Lazz Loads: The Short Magnums

This is an unabashed plug for the Lazzeroni short magnums, which arrived first, and which offer very high performance. They come in 7mm, .30, .338 (for all of you who are cheesed off that Winchester fooled everyone and went to 8mm) and .416. The .30 is by far the most popular, but I've been using a 7mm, which is called the Tomahawk, for ten years, and it impresses the hell out of me. My friend Wayne Van Zwoll, a person of the highest literary and moral worth, has used the .338 cartridge, the Galaxy, and likes it a bunch. He's killed an elk and a bear with it, using factory ammo, and reports that it has very little kick in light of what it will do. But I digress; this is about the Tomahawk.

The factory ballistics for the Tomahawk list a 140-grain bullet at 3,380 and a 160-grain at 3,152. It's the ballistic twin of the 7mm Weatherby magnum, but in a much shorter case. Just as I prefer 160-grain bullets in the Weatherby, I favor them in the Tomahawk. They destroy less meat, buck the wind better, and penetrate better. My handloads give 160-grain Nosler Partitions exactly 3,000 fps, and to date, nothing has complained about the missing 152 fps.

Lazz brass never seems to wear out. It is a little bit thicker at the base and web than other short magnums, and the cases just seem to go on forever. I've been reloading the same batch of 50 since I first got the gun. (Lazz brass is now made by Hornady, so my guess is that the new stuff is even a bit better than what I have.)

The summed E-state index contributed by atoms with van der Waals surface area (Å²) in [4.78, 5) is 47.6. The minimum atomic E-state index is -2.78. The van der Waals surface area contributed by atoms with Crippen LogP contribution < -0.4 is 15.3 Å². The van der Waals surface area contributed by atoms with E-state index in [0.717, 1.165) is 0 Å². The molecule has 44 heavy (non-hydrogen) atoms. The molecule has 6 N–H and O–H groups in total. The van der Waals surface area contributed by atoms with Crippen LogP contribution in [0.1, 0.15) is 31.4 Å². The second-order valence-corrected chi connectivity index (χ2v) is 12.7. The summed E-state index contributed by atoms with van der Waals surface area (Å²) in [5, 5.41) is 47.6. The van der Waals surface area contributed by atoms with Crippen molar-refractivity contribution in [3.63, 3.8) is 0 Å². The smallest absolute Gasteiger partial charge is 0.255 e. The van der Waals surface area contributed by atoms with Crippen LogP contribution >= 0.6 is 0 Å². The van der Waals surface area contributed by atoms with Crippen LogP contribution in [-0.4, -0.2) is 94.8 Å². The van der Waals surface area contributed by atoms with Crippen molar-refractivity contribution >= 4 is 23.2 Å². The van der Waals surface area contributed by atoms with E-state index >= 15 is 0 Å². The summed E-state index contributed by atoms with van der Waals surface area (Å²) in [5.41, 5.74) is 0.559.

Lazzeroni rifles are not cheap, even by the standards of this blog. Lazz spares no expense in building them, even down to such refinements as titanium firing pins. But there's no reason you can't have a rifle built for his cartridges, or rebarreled for them. You can either get factory ammo, which fairly howls along, or get the brass and dies and handload, which gives you even more options.

A tip: I've found that regular large rifle primers work better in the short cartridges than magnum primers do. What with the short powder column, you don't need so big or long-lasting a flame to set it off.